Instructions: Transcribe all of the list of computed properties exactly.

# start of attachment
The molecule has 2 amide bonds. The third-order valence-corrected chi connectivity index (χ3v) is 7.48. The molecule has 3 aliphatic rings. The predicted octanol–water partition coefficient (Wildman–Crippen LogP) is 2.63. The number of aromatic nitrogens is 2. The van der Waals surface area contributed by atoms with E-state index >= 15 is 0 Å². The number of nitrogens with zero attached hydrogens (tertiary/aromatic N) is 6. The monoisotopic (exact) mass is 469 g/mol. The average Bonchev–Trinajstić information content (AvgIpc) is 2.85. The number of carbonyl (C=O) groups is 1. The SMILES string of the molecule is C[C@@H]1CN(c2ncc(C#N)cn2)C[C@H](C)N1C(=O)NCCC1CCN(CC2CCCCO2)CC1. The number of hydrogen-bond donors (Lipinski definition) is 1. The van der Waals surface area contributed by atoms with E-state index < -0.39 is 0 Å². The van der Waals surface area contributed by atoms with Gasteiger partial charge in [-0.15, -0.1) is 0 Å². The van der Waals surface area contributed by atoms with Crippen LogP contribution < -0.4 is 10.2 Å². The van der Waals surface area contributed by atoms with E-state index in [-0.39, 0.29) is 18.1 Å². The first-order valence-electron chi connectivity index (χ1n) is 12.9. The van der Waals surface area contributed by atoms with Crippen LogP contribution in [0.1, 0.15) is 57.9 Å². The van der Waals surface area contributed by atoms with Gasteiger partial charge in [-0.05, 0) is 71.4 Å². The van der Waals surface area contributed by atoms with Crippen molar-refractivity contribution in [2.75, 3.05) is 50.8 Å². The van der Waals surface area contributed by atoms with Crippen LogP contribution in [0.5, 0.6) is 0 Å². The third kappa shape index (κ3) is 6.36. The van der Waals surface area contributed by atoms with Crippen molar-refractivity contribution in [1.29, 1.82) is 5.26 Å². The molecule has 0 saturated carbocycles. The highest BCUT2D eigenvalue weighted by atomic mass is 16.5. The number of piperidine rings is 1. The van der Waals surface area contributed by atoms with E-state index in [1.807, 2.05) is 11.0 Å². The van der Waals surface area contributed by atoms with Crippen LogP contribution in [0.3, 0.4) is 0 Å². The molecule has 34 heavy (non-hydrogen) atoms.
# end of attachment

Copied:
The molecule has 2 amide bonds. The third-order valence-corrected chi connectivity index (χ3v) is 7.48. The molecule has 3 aliphatic rings. The predicted octanol–water partition coefficient (Wildman–Crippen LogP) is 2.63. The number of aromatic nitrogens is 2. The van der Waals surface area contributed by atoms with E-state index >= 15 is 0 Å². The number of nitrogens with zero attached hydrogens (tertiary/aromatic N) is 6. The monoisotopic (exact) mass is 469 g/mol. The average Bonchev–Trinajstić information content (AvgIpc) is 2.85. The number of carbonyl (C=O) groups is 1. The SMILES string of the molecule is C[C@@H]1CN(c2ncc(C#N)cn2)C[C@H](C)N1C(=O)NCCC1CCN(CC2CCCCO2)CC1. The number of hydrogen-bond donors (Lipinski definition) is 1. The van der Waals surface area contributed by atoms with E-state index < -0.39 is 0 Å². The van der Waals surface area contributed by atoms with Gasteiger partial charge in [-0.15, -0.1) is 0 Å². The van der Waals surface area contributed by atoms with Crippen LogP contribution < -0.4 is 10.2 Å². The van der Waals surface area contributed by atoms with E-state index in [-0.39, 0.29) is 18.1 Å². The first-order valence-electron chi connectivity index (χ1n) is 12.9. The van der Waals surface area contributed by atoms with Crippen LogP contribution in [0.1, 0.15) is 57.9 Å². The van der Waals surface area contributed by atoms with Gasteiger partial charge in [-0.05, 0) is 71.4 Å². The van der Waals surface area contributed by atoms with Crippen molar-refractivity contribution in [2.75, 3.05) is 50.8 Å². The van der Waals surface area contributed by atoms with Crippen LogP contribution in [0.5, 0.6) is 0 Å². The third kappa shape index (κ3) is 6.36. The van der Waals surface area contributed by atoms with Crippen molar-refractivity contribution in [1.29, 1.82) is 5.26 Å². The molecule has 0 saturated carbocycles. The highest BCUT2D eigenvalue weighted by atomic mass is 16.5. The number of piperidine rings is 1. The van der Waals surface area contributed by atoms with E-state index in [1.807, 2.05) is 11.0 Å². The van der Waals surface area contributed by atoms with Crippen LogP contribution in [0.3, 0.4) is 0 Å². The molecule has 34 heavy (non-hydrogen) atoms.